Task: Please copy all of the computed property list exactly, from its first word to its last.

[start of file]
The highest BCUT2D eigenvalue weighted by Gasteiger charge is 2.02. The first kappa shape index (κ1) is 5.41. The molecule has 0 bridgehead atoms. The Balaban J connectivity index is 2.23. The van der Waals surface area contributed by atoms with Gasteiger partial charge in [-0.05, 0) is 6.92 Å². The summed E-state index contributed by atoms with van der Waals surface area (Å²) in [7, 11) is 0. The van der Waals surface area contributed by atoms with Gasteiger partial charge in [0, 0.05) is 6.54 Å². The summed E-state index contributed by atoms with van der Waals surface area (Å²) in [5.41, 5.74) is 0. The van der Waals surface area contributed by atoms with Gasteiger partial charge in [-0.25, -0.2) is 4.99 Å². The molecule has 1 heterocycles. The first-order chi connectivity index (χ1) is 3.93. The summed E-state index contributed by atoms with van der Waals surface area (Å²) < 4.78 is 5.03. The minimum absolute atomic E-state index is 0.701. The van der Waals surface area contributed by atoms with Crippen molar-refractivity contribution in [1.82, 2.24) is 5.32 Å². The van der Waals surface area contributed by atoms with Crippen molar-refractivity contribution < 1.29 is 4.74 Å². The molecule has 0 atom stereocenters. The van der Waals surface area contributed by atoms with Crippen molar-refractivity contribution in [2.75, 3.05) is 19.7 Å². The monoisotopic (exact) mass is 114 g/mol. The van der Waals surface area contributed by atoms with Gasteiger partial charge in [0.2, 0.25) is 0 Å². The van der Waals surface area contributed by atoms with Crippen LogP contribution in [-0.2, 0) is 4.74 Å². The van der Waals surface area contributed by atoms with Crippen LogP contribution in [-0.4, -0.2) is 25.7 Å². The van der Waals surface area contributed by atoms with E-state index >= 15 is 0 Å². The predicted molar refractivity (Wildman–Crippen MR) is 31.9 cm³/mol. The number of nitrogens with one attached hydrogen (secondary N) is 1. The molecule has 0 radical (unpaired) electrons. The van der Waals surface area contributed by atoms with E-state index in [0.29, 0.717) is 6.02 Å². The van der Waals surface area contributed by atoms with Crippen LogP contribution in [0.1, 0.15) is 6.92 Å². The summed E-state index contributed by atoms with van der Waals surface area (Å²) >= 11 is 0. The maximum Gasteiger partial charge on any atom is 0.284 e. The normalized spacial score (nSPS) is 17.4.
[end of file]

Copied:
The highest BCUT2D eigenvalue weighted by Gasteiger charge is 2.02. The first kappa shape index (κ1) is 5.41. The molecule has 0 bridgehead atoms. The Balaban J connectivity index is 2.23. The van der Waals surface area contributed by atoms with Gasteiger partial charge in [-0.05, 0) is 6.92 Å². The summed E-state index contributed by atoms with van der Waals surface area (Å²) in [7, 11) is 0. The van der Waals surface area contributed by atoms with Gasteiger partial charge in [0, 0.05) is 6.54 Å². The summed E-state index contributed by atoms with van der Waals surface area (Å²) in [5.41, 5.74) is 0. The van der Waals surface area contributed by atoms with Gasteiger partial charge in [-0.25, -0.2) is 4.99 Å². The molecule has 1 heterocycles. The first-order chi connectivity index (χ1) is 3.93. The summed E-state index contributed by atoms with van der Waals surface area (Å²) < 4.78 is 5.03. The minimum absolute atomic E-state index is 0.701. The van der Waals surface area contributed by atoms with Crippen molar-refractivity contribution in [1.82, 2.24) is 5.32 Å². The van der Waals surface area contributed by atoms with Crippen molar-refractivity contribution < 1.29 is 4.74 Å². The molecule has 0 atom stereocenters. The van der Waals surface area contributed by atoms with Crippen molar-refractivity contribution in [2.75, 3.05) is 19.7 Å². The monoisotopic (exact) mass is 114 g/mol. The van der Waals surface area contributed by atoms with Gasteiger partial charge in [0.2, 0.25) is 0 Å². The van der Waals surface area contributed by atoms with Crippen LogP contribution in [-0.2, 0) is 4.74 Å². The van der Waals surface area contributed by atoms with Crippen LogP contribution in [-0.4, -0.2) is 25.7 Å². The van der Waals surface area contributed by atoms with E-state index >= 15 is 0 Å². The predicted molar refractivity (Wildman–Crippen MR) is 31.9 cm³/mol. The number of nitrogens with one attached hydrogen (secondary N) is 1. The molecule has 0 radical (unpaired) electrons. The van der Waals surface area contributed by atoms with E-state index in [0.29, 0.717) is 6.02 Å². The van der Waals surface area contributed by atoms with Crippen LogP contribution in [0.1, 0.15) is 6.92 Å². The summed E-state index contributed by atoms with van der Waals surface area (Å²) >= 11 is 0. The maximum Gasteiger partial charge on any atom is 0.284 e. The normalized spacial score (nSPS) is 17.4.